• Proposition 16, which would have allowed affirmative action policies in California, was rejected. The proposition was placed on the ballot by the Democrat-controlled California Legislature to repeal Proposition 209, a highly controversial measure approved by voters in 1996 that barred affirmative action programs in the state. Los Angeles Times
  • Proposition 17, which will let parolees vote in California, was approved. The measure restores the vote to some 50,000 parolees by changing the state Constitution, which disqualifies people with felony convictions from voting until their incarceration and parole are completed. Los Angeles Times
  • Proposition 18, which would allow some 17-year-olds to vote, is trailing but had also yet to be called. Los Angeles Times
  • Proposition 19, which gives new property tax breaks to older homeowners, holds a lead. The California Assn. of Realtors was the driving force behind the proposition, with real estate interests raising more than $39 million for its passage. Los Angeles Times
  • Proposition 20, which would have toughened sentencing in criminal cases, was rejected. Former Gov. Jerry Brown, who played a key role in some changes that would be rolled back by Proposition 20, campaigned against the measure and criticized its supporters, calling the measure “vindictive.” Los Angeles Times
  • Proposition 21, a bid to expand rent control statewide, was rejected. A statewide ban on most new forms of rent control will remain in effect. Los Angeles Times
  • Proposition 22, Uber and Lyft’s $200-million campaign to keep drivers as independent contractors, was successful. The measure’s passage — which grants ride-hail and delivery companies an exemption from California employment law — also deals a blow to California’s powerful labor unions. The fight over Proposition 22 was one of the most closely watched ballot measure contests in the country and the costliest in state history. Los Angeles Times
  • Proposition 23, which would have imposed new regulations on the dialysis industry, failed. The proposition would have required dialysis clinics to employ at least one doctor who would be on site whenever patients are receiving treatment. Los Angeles Times
  • Proposition 24 was approved, ushering in new rules for online privacy. The changes will go into effect in 2023. Los Angeles Times
  • Proposition 25, which would have abolished California’s cash bail system, was rejected. The ballot measure was heavily opposed by the bail industry and sheriff’s associations, but it was by no means uniformly supported by critics of the money bail system. A coalition of prominent social justice groups campaigned against it, with the ACLU warning that Proposition 25 would replace money bail “with risk assessment tools that are racially and socioeconomically biased.” Los Angeles Times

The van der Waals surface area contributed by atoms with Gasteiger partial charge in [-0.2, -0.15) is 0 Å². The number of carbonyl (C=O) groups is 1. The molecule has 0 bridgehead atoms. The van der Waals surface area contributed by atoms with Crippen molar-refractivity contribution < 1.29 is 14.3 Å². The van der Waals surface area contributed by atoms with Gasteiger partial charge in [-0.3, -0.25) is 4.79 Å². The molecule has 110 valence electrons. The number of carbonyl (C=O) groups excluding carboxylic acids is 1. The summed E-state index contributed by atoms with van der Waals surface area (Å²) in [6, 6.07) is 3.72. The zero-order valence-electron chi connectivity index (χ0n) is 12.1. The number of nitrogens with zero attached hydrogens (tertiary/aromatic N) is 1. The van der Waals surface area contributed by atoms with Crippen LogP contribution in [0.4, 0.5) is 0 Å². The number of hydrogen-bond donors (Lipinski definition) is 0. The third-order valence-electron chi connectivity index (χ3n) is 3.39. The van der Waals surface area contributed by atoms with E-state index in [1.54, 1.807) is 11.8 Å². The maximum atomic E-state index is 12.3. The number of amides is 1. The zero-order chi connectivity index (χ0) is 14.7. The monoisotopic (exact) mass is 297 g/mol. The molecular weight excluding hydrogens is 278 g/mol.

[See also: “California’s highest court could still curtail cash bail, upheld by the state’s voters” in the Los Angeles Times]


The U.S. has formally pulled out of the Paris climate accord. The move, long promised by President Trump and put in motion by his administration a year ago, further isolates the U.S. but has no immediate effect on international efforts to curb global warming. Associated Press


The Gap posted a video of a half-red, half-blue hoodie on social media with the caption, “The one thing we know, is that together, we can move forward.” And yes, backlash ensued. “It was just too soon for this message,” a Gap spokeswoman said in an email. San Francisco Chronicle

The NBA and players are trying to finalize a Dec. 22 start for the new season: The NBA’s owners will hold a meeting Thursday while players continue discussions on what’s rapidly considered an inevitability — a Dec. 22 start to next season. Los Angeles Times

A poem to start your Thursday: “In a Country” by Larry Levis.

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Los Angeles: cloudy, 91. San Diego: partly sunny, 82. San Francisco: partly sunny, 66. San Jose: sunny, 77. Fresno: sunny, 81. Sacramento: sunny, 81. More weather is here.


Today’s California memory comes from Diane Brunson:

Our Newport Beach vacation home was small and old, even by 1950s standards. A lifeguard perched on his tower in front of our house. The ball and rope attached to a pole haphazardly stuck in the sand provided us with tetherball. On the nearly empty beach, we played cards, napped and swam. Waves pushed us to shore on rubber air-mattresses later replaced by boogie boards. Skim boards slid us across damp sand. Volleyball occupied part of the day. Swiveling hula hoops around waists, kids walked the beach to a train trestle where the Santa Ana River entered the ocean.

If you have a memory or story about the Golden State, share it with us. (Please keep your story to 100 words.)

Please let us know what we can do to make this newsletter more useful to you. Send comments, complaints, ideas and unrelated book recommendations to Julia Wick. Follow her on Twitter @Sherlyholmes.